Clinical Trials

What are clinical trials?

A clinical trial is a research study involving patient volunteers aimed at answering specific arthritis treatment questions. Trials are conducted according to a detailed plan (protocol) that meet research standards set out by Health Canada. The protocol outlines the reasoning for the study, the outcomes being evaluated (like number of stiff or swollen joints), which patients are eligible to participate, the schedules of tests and procedures, the medication(s) being tested (including the dosages and timing), study duration and how the results will be analyzed.

Clinical trials are conducted to find out:
  • Whether a new medication or device is safe and effective;
  • How a new medication compares to existing treatments and medications;
  • Which medication is more effective for a particular patient or group of patients;
  • Alternative ways to use an approved treatment to increase its effectiveness, ease of use, and/or decrease its side effects;
  • How a new medication or approved treatment affects different, previously untested populations, such as children.

Should you participate in a clinical trial?

Patients are encouraged to speak to their rheumatologist about clinical trials before their current treatment stops working. Together, patients and researchers can build a streamlined and effective trials environment. As with most treatment therapies, clinical trials have their own benefits and risks.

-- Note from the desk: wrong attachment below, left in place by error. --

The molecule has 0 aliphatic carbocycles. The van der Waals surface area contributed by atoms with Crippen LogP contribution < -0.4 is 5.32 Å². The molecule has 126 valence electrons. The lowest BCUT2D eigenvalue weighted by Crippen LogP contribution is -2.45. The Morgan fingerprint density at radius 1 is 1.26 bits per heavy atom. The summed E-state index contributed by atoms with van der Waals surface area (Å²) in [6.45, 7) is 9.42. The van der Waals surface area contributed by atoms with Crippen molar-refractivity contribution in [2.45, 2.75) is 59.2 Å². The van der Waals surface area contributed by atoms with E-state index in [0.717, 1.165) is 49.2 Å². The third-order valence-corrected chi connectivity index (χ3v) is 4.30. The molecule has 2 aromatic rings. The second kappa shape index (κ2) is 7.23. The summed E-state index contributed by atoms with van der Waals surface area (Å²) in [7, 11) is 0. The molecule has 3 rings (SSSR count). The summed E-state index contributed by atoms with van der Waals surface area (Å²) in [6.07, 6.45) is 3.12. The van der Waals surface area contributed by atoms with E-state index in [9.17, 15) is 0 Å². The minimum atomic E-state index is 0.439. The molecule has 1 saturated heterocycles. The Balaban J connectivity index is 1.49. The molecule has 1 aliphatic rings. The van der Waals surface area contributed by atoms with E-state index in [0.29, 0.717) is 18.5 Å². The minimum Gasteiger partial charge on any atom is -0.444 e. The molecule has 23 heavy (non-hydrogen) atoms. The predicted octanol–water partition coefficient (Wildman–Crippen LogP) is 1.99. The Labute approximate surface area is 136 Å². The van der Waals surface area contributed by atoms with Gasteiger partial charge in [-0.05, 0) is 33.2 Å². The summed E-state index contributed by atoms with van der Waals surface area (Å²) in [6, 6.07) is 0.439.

Below is a table of what to consider before participating in a clinical trial.

Exclusive access to experimental therapies for free, which is useful if you are unresponsive to current therapies. Your arthritis may not improve and you may experience side effects from the medication under study.
Expert medical care and attention beyond that given by your own healthcare team. Some clinical trials are time consuming and require you to undergo complex medical tests, such as blood tests.
Close monitoring of benefits and side effects can help you detect other health issues. If the clinical trial is a single or double-blinded randomized trial, you may not receive the experimental therapy.
You will feel satisfaction knowing you contributed to improving the health of future generations. You may be required to adjust your lifestyle for the study, such as changing your diet or routine.

What questions should you ask your doctor before you sign up for a clinical trial?

  1. What is the main purpose of the study?
  2. Does the study involve a placebo, new, or current treatment?
  3. How will the treatment be administered?
  4. How does the treatment work?
  5. How long is the study?
  6. What do I have to do?
  7. Are there any published study results regarding this treatment?
  8. What does it cost me to participate? Will my insurance cover these costs?
  9. Will I be reimbursed for my travel expenses?
  10. Will I be able to visit my own doctor?
  11. Can I keep using the medication after the study? How much will this cost?
  12. Can anyone find out if I am participating in the study?
  13. Will I receive follow-up care upon completion of the study?
  14. What will happen to my medical care if I stop participating in the study?
  15. Do the collaborators have any financial or special interest in the clinical study?
  16. Are researchers and their staff trained and experienced in clinical research?
  17. Are there any other tests involved?
  18. How many people are recruited?
  19. Who are the sponsors?
  20. How do you monitor participants?
  21. Would you participate in the study?
  22. What are the risks and benefits to me?